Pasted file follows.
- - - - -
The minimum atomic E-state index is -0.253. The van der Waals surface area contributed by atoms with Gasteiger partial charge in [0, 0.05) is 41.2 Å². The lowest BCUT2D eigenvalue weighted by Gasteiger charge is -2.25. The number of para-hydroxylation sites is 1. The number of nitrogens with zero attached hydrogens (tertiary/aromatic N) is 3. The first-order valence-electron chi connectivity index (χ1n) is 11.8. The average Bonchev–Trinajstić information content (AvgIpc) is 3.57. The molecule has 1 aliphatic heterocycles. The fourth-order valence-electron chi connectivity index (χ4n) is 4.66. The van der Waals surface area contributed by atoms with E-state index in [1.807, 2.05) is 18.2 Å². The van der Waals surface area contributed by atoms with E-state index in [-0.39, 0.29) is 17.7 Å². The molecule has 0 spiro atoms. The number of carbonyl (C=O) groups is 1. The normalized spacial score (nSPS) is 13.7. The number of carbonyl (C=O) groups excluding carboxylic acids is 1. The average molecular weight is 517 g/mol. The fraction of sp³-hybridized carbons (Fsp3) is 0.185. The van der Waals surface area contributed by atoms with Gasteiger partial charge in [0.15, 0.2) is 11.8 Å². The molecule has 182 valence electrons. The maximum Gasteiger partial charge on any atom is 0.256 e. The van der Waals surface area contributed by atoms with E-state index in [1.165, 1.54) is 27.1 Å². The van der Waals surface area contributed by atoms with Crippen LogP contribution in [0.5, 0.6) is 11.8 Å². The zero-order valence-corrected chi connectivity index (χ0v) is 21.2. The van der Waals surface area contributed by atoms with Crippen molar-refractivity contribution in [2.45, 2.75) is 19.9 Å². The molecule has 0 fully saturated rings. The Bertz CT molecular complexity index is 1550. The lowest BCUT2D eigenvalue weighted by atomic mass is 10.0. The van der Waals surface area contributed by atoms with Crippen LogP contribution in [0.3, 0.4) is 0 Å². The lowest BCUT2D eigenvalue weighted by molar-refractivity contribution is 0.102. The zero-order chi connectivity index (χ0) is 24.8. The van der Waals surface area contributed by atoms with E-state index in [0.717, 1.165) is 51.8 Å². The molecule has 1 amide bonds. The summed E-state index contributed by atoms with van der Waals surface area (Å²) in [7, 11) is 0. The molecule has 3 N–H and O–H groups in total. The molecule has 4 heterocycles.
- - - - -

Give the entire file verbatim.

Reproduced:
The minimum atomic E-state index is -0.253. The van der Waals surface area contributed by atoms with Gasteiger partial charge in [0, 0.05) is 41.2 Å². The lowest BCUT2D eigenvalue weighted by Gasteiger charge is -2.25. The number of para-hydroxylation sites is 1. The number of nitrogens with zero attached hydrogens (tertiary/aromatic N) is 3. The first-order valence-electron chi connectivity index (χ1n) is 11.8. The average Bonchev–Trinajstić information content (AvgIpc) is 3.57. The molecule has 1 aliphatic heterocycles. The fourth-order valence-electron chi connectivity index (χ4n) is 4.66. The van der Waals surface area contributed by atoms with E-state index in [1.807, 2.05) is 18.2 Å². The van der Waals surface area contributed by atoms with E-state index in [-0.39, 0.29) is 17.7 Å². The molecule has 0 spiro atoms. The number of carbonyl (C=O) groups is 1. The normalized spacial score (nSPS) is 13.7. The number of carbonyl (C=O) groups excluding carboxylic acids is 1. The average molecular weight is 517 g/mol. The fraction of sp³-hybridized carbons (Fsp3) is 0.185. The van der Waals surface area contributed by atoms with Gasteiger partial charge in [0.15, 0.2) is 11.8 Å². The molecule has 182 valence electrons. The maximum Gasteiger partial charge on any atom is 0.256 e. The van der Waals surface area contributed by atoms with E-state index in [1.165, 1.54) is 27.1 Å². The van der Waals surface area contributed by atoms with Crippen LogP contribution in [0.5, 0.6) is 11.8 Å². The zero-order valence-corrected chi connectivity index (χ0v) is 21.2. The van der Waals surface area contributed by atoms with Crippen molar-refractivity contribution in [2.45, 2.75) is 19.9 Å². The molecule has 0 fully saturated rings. The Bertz CT molecular complexity index is 1550. The lowest BCUT2D eigenvalue weighted by atomic mass is 10.0. The van der Waals surface area contributed by atoms with Crippen LogP contribution in [0.3, 0.4) is 0 Å². The lowest BCUT2D eigenvalue weighted by molar-refractivity contribution is 0.102. The zero-order chi connectivity index (χ0) is 24.8. The van der Waals surface area contributed by atoms with E-state index in [0.717, 1.165) is 51.8 Å². The molecule has 1 amide bonds. The summed E-state index contributed by atoms with van der Waals surface area (Å²) in [7, 11) is 0. The molecule has 3 N–H and O–H groups in total. The molecule has 4 heterocycles.